Imagine the Samaritan Woman walking to the well. She carries two jars for the water she needs. We know it was noon. The road was dusty and the sun was hot but making this trip at noon would make it less likely that she would meet a Jew.  Perhaps she saw Jews on her way to the well and moved aside because she long ago learned that Samaritans and Jews did not associate with each other. Finally, she arrives at the well and discovers yet another Jew sitting alone. For a moment she is frightened and wary. She is a woman alone with a strange man. She has a task. She must get water and she hurries to fill her jars not daring to meet the eyes of the stranger sitting before her.

Jesus looks at her and perhaps he smiles as he asks her for a drink of water. She has a container; he does not. The woman is stunned. Jesus—a Jew and a man—has broken through the social wall that divides them. He does not address those walls.  He ignores them. Instead, he challenges her by telling her that she should be asking him for water, more perfect water—living water.

The people of Jesus’ time saw that water was granted or withheld by Yahweh in accord with the behavior of his people. If they are faithful, water comes. If they are not, there is a drought. The association between water and the salvation-event is an obvious one. It is through the water of the Red Sea that the People of God are led to freedom. Jesus is the rock from whose side water gushes. He is the living water that satisfies eternally. Water in the Church has particular meaning and dignity because it is integral to the celebration of Baptism. When those who will be baptized enter the water and emerge, we remember their burial with Christ and the resurrection. It is by the water of Baptism that we are freed from sin.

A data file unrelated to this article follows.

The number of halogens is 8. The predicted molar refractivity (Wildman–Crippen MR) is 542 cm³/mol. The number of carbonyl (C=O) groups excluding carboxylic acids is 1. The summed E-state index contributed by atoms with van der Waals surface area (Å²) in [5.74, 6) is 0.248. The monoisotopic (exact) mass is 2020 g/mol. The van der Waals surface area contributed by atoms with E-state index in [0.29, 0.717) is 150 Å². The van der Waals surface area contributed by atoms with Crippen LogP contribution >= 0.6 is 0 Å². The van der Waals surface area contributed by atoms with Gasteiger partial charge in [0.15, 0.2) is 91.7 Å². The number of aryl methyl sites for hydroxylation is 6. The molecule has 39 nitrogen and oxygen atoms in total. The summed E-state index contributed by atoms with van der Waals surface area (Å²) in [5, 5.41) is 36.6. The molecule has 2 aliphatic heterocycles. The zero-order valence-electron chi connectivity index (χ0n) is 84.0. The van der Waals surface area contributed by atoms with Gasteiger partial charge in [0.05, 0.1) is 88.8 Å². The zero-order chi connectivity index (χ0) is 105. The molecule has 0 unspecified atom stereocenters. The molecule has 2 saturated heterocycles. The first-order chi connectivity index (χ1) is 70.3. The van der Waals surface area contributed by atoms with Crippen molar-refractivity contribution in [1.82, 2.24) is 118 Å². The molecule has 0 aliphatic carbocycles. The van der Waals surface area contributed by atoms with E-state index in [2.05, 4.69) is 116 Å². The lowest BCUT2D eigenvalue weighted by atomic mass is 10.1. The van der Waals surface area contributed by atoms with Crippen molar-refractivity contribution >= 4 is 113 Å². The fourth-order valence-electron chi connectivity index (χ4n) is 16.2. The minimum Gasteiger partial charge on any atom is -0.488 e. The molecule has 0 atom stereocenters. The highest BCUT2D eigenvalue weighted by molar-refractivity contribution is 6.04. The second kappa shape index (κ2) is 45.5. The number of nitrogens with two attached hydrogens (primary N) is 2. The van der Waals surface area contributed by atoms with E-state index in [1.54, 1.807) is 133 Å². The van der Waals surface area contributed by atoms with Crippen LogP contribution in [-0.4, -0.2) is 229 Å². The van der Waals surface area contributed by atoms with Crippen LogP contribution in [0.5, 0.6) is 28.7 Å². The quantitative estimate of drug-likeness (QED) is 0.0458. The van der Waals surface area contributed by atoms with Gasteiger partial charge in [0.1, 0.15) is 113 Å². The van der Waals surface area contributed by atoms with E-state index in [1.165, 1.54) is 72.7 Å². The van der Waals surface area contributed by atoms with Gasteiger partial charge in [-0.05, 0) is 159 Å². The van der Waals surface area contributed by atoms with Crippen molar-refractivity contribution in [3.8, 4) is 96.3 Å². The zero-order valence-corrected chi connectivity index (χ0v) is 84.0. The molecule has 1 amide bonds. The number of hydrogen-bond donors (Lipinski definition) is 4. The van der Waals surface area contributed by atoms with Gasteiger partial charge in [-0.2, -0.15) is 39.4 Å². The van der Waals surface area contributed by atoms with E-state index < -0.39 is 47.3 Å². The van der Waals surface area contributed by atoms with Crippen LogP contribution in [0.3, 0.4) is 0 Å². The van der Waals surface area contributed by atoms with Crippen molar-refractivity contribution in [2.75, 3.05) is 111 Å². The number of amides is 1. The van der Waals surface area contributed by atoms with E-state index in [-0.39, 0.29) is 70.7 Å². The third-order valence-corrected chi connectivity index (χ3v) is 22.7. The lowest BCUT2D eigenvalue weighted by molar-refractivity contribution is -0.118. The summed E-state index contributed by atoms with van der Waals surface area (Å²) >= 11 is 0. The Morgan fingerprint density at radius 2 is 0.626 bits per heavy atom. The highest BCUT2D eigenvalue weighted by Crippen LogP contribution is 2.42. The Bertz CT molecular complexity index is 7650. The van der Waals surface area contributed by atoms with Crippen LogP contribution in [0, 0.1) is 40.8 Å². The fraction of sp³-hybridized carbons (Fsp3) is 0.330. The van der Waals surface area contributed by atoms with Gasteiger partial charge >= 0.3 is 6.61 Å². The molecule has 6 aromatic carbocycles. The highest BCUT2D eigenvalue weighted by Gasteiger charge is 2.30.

All this—and more—is found in this short dialogue shared with a Samaritan woman.

The Gospel continues and we learn that Jesus tells the woman the sad story of her own life—all of it. It doesn’t surprise us that she suspects that Jesus might be the Christ and runs to town to tell others.

Today’s liturgy is uniquely directed toward the catechumens. This is the first of the three times during Lent that the Church prays the scrutinies and surely, as the catechumens hear the Gospel, they remember their own faith journey.

We learned that the Samaritans begin to believe because of the story the woman told them but the line that leaps out could come from any of the catechumens:  “We no longer believe because of your word; for we have heard for ourselves, and we know that this is truly the savior of the world.” Through family or friends or in some other way they learned about Christ and his Church and discovered over time that they wanted to learn more. In the Rite of Christian Initiation for Adults, they have discovered that they no longer believe because of what others tell them but because they have met Christ themselves.

During this Lenten time we travel with the catechumens and we are invited to do the same self-searching. Today we recall that ultimately, our faith is within ourselves.